It’s embarrassing to admit the moment faded from memory.
On the sideline of an NCAA Tournament game in 2014, players for a winning Tennessee basketball team turned a handshake line into a procession of hugs.
One by one, Volunteers wrapped their arms around Iowa coach Fran McCaffery. Slowly, the stiff coach loosened. He began hugging back.
That same morning, doctors had removed a malignant tumor from the thyroid of McCaffery’s 13-year-old son. The coach had hustled from an Iowa hospital to an Ohio arena. Patrick McCaffery would go on to beat his cancer diagnosis. Dad had no way of knowing that then.
Cuonzo Martin, the Missouri coach who was then at Tennessee, made sure his Volunteers understood. The cancer survivor could relate. His players hatched a plan.
The fiery McCaffery has often gone viral for his outbursts. But this line of spontaneous hugs between a coach and the players who had just knocked his team from the tournament didn’t gain much traction. March Madness rolled on. A shining example of sportsmanship disappeared.
Shouldn’t we do more to celebrate such moments? Shouldn’t we lift up those who turn their careers into examples of what is good in a sports world so often dominated by egos and greed? Sounds smart, right?
The movement is already in motion. Has been for a while now. It’s only going to get bigger and better. And the party is right here, in your backyard.
“We want this to become the most prominent and prestigious awards program in the country,” St. Louis Sports Commission vice president Marc Schreiber said. “The Heisman Trophy of sportsmanship.”
The St. Louis Sports Commission will once again host the Musial Awards on Saturday night at Stifel Theatre. Chill bumps will rise. Tissues will soak. Those who have followed the lead of an iconic Cardinal will be cheered.
Baseball Hall of Famer Jim Thome, the Stan Musial Lifetime Achievement Award Winner For Sportsmanship, will be applauded for a career that is more similar to Musial’s than most realize.
Jean Dolores Schmidt — you know her as Sister Jean — will share a stage with Ozzie Smith. Her grace made us fall in love with Loyola hoops. His wizardry helped bring the PGA to St. Louis, and golf to kids who might have never played. Wait until you hear the one about the youth hockey goalie who offered a struggling opponent a lesson — in the middle of the game.
These stories stir souls. Here’s one worth remembering. It explains how St. Louis planted its flag as the city that celebrates this stuff.
The start of the Musial Awards can be traced back to the pages of the Post-Dispatch. Twenty-two years ago this month, P-D sports columnist Bernie Miklasz introduced readers to volunteer youth coach Rich Zoellner, who refused to let a terminal cancer diagnosis stop him from coaching at a local elementary school. Zoellner died the same week the column ran. His legacy lives on.
Harry Morley, moved by Zoellner’s story, started raising funds to honor Zoellner’s legacy. He was more successful than he imagined. He approached the St. Louis Sports Commission with thousands of dollars and a request for assistance.
A grassroots program focused on promoting and honoring sportsmanship was born. The awards element, which began as a partnership with the Citizenship Through Sports Alliance, outgrew venues as the commission searched for the perfect name. That came in 2012, when the Musial family enthusiastically approved the committee’s request to honor Stan.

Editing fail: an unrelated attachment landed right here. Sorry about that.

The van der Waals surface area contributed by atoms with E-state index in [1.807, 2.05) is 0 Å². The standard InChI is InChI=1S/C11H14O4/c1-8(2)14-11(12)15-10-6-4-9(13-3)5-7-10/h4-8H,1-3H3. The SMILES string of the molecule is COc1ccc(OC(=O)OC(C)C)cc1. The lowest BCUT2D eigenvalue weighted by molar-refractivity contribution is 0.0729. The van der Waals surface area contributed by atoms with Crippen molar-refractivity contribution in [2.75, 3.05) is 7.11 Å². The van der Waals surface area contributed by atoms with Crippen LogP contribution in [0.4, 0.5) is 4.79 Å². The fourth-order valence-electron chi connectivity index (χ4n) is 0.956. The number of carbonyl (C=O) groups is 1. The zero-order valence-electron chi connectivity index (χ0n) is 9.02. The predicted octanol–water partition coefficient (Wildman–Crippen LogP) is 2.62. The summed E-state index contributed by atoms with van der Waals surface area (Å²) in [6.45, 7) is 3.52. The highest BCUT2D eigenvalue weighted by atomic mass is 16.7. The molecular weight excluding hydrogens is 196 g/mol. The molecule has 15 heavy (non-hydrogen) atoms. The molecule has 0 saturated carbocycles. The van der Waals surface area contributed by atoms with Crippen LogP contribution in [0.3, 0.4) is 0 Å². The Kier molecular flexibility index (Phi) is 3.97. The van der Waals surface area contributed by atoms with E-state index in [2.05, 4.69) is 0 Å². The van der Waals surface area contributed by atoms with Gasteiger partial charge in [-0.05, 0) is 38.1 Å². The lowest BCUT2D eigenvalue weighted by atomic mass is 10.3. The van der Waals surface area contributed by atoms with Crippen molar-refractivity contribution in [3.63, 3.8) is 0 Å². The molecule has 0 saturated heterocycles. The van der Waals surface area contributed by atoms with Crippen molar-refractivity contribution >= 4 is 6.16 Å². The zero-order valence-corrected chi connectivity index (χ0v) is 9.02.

That’s the thing about this event. If you know what it’s about, you get on board.
“It’s the people who made this happen,” St. Louis Sports Commission President Frank Viverito said. “It’s people who have shared this vision of the value of sportsmanship. Everybody knows what a good sport is. That’s what we want to celebrate and encourage. And we love the fact that it’s born in St. Louis.”
The reach has gone national. Don’t believe me?
Hear Viverito and Schreiber recap one of their first ‘wow’ moments. A decade ago, when the awards were still in their infancy and under another name at another venue, MLB Commissioner Bud Seling attended. He heard the story of Mallory Holtman and Liz Wallace. The Central Washington University softball teammates carried an opponent around the bases when she injured her knee after hitting a home run. Central Washington lost that game. Holtman and Wallace won a fan in Selig. He invited them to the All-Star Game in New York, where they were introduced during the Home Run Derby.
“Wow,” Viverito remembers thinking. “Maybe this is going to go.”
See the cautious optimism as commission members describe positive talks about a potential national TV broadcast in the future. Listen to Thome gush about being linked to Musial. Understand that an aging Arnold Palmer, the recipient of the 2015 lifetime achievement award, went against his doctor’s advice to come accept his honor in person.
Remember that line of hugs for McCaffery? This year’s Musial Awards made me remember it.
Iowa basketball player Jordan Bohannon will receive a Musial Award on Saturday. Last season, he had a chance to set a school record with a 35th consecutive made free throw. He missed. On purpose. Decided he would rather stay at 34 and share the record with former Hawkeye Chris Street, who died in a car accident during his own free-throw streak in 1993.
What a moment. Just one problem.
Iowa played Friday night in a tournament in New York. It looked like Bohannon would not be able to attend — until a late phone call came through.
Bohannon was coming. McCaffery, his coach, insisted.
Another wow moment, with more to come.